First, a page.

Mother Nature’s Garden — Magnolias bloom offering fragrant pleasure
Published 4:47 pm Friday, July 15, 2022
It’s magnolia time! The sweetbay magnolias have finished blooming in the wet lowlands along the High Bridge Trail, but the iconic southern magnolias all over our area are still covered with intensely fragrant blooms. And if you go to the Quarry Gardens at Schuyler, you’ll find plenty of umbrella magnolias there.
Magnolias are ancient plants that developed before bees appeared. Their flowers are structured to attract and encourage pollination by beetles. Unlike most other angiosperms (flowering plants), magnolias have their stamens and pistils arranged in spirals on a conical receptacle. The carpels are thick to avoid damage by beetles. The fruit is a cone-like aggregate of follicles containing seeds with fleshy red to orange coatings. The seeds are dispersed by birds.
Six species of magnolias are found in Virginia: the bigleaf magnolia (Magnolia macrophylla); the cucumber magnolia (M. acuminata); the southern magnolia (M. grandiflora); the sweetbay magnolia (M. virginiana); the umbrella magnolia (M. tripetala); and the Fraser magnolia (M. fraseri), which is also known as the cucumber tree.
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The bigleaf magnolia is a deciduous tree native to the southeastern United States and eastern Mexico that is renowned for its leaves, which are the largest simple leaves of any tree indigenous to North America. The leaves can be 24 to 30 inches long. The bigleaf magnolia is rare in Virginia, found only in Lee County.
The cucumber magnolia is a deciduous tree with glaucous-green blooms tinged with yellow that is found in mesic and dry mesic montane forests. The immature cones resemble small cucumbers.
The southern magnolia isn’t native to Virginia but has naturalized in some areas. It’s a large evergreen tree with glossy green leaves and very fragrant blooms. It’s the aristocrat of magnolias.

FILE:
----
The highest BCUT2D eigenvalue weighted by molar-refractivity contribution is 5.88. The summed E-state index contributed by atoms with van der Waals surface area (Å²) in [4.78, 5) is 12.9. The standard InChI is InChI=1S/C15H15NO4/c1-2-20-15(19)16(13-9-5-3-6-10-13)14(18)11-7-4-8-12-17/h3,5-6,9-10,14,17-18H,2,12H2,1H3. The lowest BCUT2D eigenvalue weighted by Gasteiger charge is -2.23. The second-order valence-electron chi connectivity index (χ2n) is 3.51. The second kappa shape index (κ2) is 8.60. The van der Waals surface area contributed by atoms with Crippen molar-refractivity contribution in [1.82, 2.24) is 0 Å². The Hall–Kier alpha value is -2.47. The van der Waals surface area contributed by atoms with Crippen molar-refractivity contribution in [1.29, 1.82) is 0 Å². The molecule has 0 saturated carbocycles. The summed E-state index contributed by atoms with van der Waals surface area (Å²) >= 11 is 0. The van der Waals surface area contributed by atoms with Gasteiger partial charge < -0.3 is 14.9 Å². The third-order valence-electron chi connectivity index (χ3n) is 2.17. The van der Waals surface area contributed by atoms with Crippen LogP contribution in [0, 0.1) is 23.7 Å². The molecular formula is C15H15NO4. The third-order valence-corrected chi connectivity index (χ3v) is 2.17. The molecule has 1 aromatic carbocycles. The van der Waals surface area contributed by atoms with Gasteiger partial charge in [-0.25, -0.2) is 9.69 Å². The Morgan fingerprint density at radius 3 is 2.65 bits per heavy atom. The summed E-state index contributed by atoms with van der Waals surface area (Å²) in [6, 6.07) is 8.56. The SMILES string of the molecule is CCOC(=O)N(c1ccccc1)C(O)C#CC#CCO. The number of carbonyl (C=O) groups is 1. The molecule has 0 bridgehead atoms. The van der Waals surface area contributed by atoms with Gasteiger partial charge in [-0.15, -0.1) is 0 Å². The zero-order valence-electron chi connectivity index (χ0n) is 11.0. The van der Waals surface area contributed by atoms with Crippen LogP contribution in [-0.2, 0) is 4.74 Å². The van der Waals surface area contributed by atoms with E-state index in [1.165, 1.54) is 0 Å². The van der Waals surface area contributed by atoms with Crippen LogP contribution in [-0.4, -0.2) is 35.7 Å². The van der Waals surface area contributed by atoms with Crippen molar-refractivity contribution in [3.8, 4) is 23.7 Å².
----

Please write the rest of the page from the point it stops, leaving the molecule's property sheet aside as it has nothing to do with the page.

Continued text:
The sweetbay or swamp magnolia is a small tree/large shrub that is deciduous/evergreen. It has creamy white blooms with a lemony fragrance. The sweetbay magnolia is common in the Coastal Plain and infrequent in the inner Piedmont. There is a disjunct population in Augusta County.
The umbrella magnolia is a deciduous understory tree with an irregular distribution in Virginia. It has large ovate leaves up to 24 inches long and arranged in whorl-like clusters resembling the spokes of an umbrella. The flowers have an unpleasant scent.
The Fraser magnolia or earleaf magnolia is a small understory tree that frequently has multiple stems. The common name earleaf magnolia refers to the earlobe-shaped bases of the leaves. This magnolia is similar to the umbrella magnolia. Its leaves are arranged in whorls, and the white or yellow blooms have an unpleasant odor. The Fraser magnolia is found in montane forests and is common in the southwestern mountains and Highland County.
Although the southern magnolia is the grand dame of many gardens, it requires lots of space and can be quite untidy. It sheds leaves throughout the year, and they are too tough to be shredded by a lawnmower. The sweetbay magnolia, however, is smaller and tidier while still providing amazing fragrance. It’s perfect.
Dr. Cynthia Wood is a master gardener who writes two columns for The Herald. Her email address is email@example.com.